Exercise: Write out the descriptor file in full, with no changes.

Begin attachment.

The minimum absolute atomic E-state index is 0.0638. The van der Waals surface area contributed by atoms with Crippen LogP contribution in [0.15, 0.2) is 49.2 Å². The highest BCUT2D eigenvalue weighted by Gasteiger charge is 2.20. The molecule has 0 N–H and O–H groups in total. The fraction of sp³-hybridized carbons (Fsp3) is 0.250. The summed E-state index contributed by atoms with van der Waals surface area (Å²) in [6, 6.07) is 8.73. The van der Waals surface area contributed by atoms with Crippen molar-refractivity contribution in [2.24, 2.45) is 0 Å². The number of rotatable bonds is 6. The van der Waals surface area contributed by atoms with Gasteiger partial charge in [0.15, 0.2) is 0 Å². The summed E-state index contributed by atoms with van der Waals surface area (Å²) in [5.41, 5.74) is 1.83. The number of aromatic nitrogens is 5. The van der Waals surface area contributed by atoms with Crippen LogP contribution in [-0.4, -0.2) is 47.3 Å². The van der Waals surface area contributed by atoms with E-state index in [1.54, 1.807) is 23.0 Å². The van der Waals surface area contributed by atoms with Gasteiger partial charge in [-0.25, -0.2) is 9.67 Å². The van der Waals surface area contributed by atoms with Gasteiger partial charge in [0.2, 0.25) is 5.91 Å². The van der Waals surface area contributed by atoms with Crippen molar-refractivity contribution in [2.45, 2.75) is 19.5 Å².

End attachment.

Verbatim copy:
The minimum absolute atomic E-state index is 0.0638. The van der Waals surface area contributed by atoms with Crippen LogP contribution in [0.15, 0.2) is 49.2 Å². The highest BCUT2D eigenvalue weighted by Gasteiger charge is 2.20. The molecule has 0 N–H and O–H groups in total. The fraction of sp³-hybridized carbons (Fsp3) is 0.250. The summed E-state index contributed by atoms with van der Waals surface area (Å²) in [6, 6.07) is 8.73. The van der Waals surface area contributed by atoms with Crippen molar-refractivity contribution in [2.24, 2.45) is 0 Å². The number of rotatable bonds is 6. The van der Waals surface area contributed by atoms with Gasteiger partial charge in [0.15, 0.2) is 0 Å². The summed E-state index contributed by atoms with van der Waals surface area (Å²) in [5.41, 5.74) is 1.83. The number of aromatic nitrogens is 5. The van der Waals surface area contributed by atoms with Crippen LogP contribution in [-0.4, -0.2) is 47.3 Å². The van der Waals surface area contributed by atoms with E-state index in [1.54, 1.807) is 23.0 Å². The van der Waals surface area contributed by atoms with Gasteiger partial charge in [-0.25, -0.2) is 9.67 Å². The van der Waals surface area contributed by atoms with Gasteiger partial charge in [0.2, 0.25) is 5.91 Å². The van der Waals surface area contributed by atoms with Crippen molar-refractivity contribution in [2.45, 2.75) is 19.5 Å².